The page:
Electronic Artificial Intelligence | When Joshua Bingyu met Ji Laliberte

What do two of Montreal’s greatest strengths have in common, entertainment and artificial intelligence (AI)? Very few, however, believed about fifty companies and organizations from both backgrounds who decided to unite in a new community, E-AI.

Posted on April 15

Karim Ben Issa

Karim Ben Issa

“Our AI experts don’t often meet our artists and creators from the entertainment industry,” summarizes Stéphane Martel, co-founder of E-AI. The goal of the project is to spark this conversation, not only from a local perspective, but also from an international one. »

The initiative will have its first show on June 14 and 15. Round tables, conferences and networking activities will then take place at the Palais des Congrès in Montreal and on the Internet.

Behind this acronym for “Entertainment – Artificial Intelligence” is Mr. Martel, who worked privately at C2MTL from 2011 to 2014 and launched the travel company Yuliism. Since June 2021, he has patiently brought together entertainment and artificial intelligence players in Montreal to explore the possibilities of convergence. E-AI was officially born the following fall, which it co-founded with four other companies. We have secured mixed public and private financing, in particular a helping hand from the Palais des Congrès investment fund to organize events.

Today, this group includes about fifty organizations, including Moment Factory, Behavior Interactive, Ivado, Phi Center and National Bank.

fill the gaps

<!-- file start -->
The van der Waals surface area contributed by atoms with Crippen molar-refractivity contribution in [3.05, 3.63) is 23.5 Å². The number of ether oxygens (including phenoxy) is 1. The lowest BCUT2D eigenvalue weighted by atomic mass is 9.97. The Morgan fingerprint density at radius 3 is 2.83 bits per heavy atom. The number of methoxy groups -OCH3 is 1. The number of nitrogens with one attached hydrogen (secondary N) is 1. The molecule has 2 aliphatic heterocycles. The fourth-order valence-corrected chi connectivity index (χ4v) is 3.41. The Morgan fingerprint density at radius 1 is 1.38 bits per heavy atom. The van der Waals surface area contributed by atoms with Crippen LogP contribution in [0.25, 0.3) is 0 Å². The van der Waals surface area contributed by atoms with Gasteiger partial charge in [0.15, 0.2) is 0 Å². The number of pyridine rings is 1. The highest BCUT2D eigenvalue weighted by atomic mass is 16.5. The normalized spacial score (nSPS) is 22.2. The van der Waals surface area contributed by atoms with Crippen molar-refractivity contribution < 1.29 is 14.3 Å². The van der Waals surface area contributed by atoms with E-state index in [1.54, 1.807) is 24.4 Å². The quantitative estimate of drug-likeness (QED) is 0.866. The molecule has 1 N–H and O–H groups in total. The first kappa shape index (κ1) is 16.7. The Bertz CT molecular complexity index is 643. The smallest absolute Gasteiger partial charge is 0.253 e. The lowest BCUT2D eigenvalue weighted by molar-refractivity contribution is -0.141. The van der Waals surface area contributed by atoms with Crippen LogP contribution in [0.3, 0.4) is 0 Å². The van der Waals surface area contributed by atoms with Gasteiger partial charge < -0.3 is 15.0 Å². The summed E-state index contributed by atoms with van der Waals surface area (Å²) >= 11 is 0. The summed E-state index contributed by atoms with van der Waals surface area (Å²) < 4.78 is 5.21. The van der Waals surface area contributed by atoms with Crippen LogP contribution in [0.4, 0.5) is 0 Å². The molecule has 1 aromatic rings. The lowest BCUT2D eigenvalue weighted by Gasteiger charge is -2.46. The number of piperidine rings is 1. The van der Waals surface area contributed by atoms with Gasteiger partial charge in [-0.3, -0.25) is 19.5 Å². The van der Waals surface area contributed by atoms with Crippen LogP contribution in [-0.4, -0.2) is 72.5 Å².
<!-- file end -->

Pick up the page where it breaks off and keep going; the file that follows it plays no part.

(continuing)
The idea behind E-AI is “to take two areas of excellence where we do well, entertainment and artificial intelligence,” explains Mr. Martel. This is not two areas that know each other, shoulders rubbed or repeated on each other. We knew there was room to occupy there, and that we were credible in Montreal due to our good standing in both sectors. »

It is clearly difficult for the person responsible for a recent initiative to give concrete examples of what this meeting of two worlds can provide. But it does provide some clues.

AI is used in entertainment today to amplify creativity. AI will not take away jobs and automate creativity, but it has empowered innovative companies to be more than that.

Stefan Martel, co-founder of E-AI

He remembers that there is often a gap between the research and marketing of AI. “Can’t entertainment, which focuses on narration and user experience, be an ally in the development of artificial intelligence? It is not only artificial intelligence to provide entertainment, but also entertainment that comes to the aid of artificial intelligence.”

More realistically, Mr. Martel identified four needs that were expressed by business and enterprise managers consulted in June 2021. The first is the popularization of AI. “It’s an area of ​​innovation that some players are familiar with, but many entertainment players have never encountered. They don’t understand what you can do for their lives, they’re more afraid.”

Economic benefits

We also expressed our desire to bring the two communities together, to increase the attractiveness of Montreal’s business and to provide marketing and export aid tools.

Why did you choose the English abbreviation for a French-speaking city? Mr. Martel recognizes that there have been “moral debates” on this issue and that we fundamentally wanted to reflect the international aspirations of this new society. We also abandoned the first version of the project in 2020 called YUL-AI, which was wiped out by the pandemic even before its launch. E-AI, “It’s an imperfect noun, even in English,” he admits.

E-AI’s long-term success will not be judged solely by the size and popularity of its pools, says Mr. Martel. “In five years, I would like to look more closely at our impact in terms of economic benefits.”

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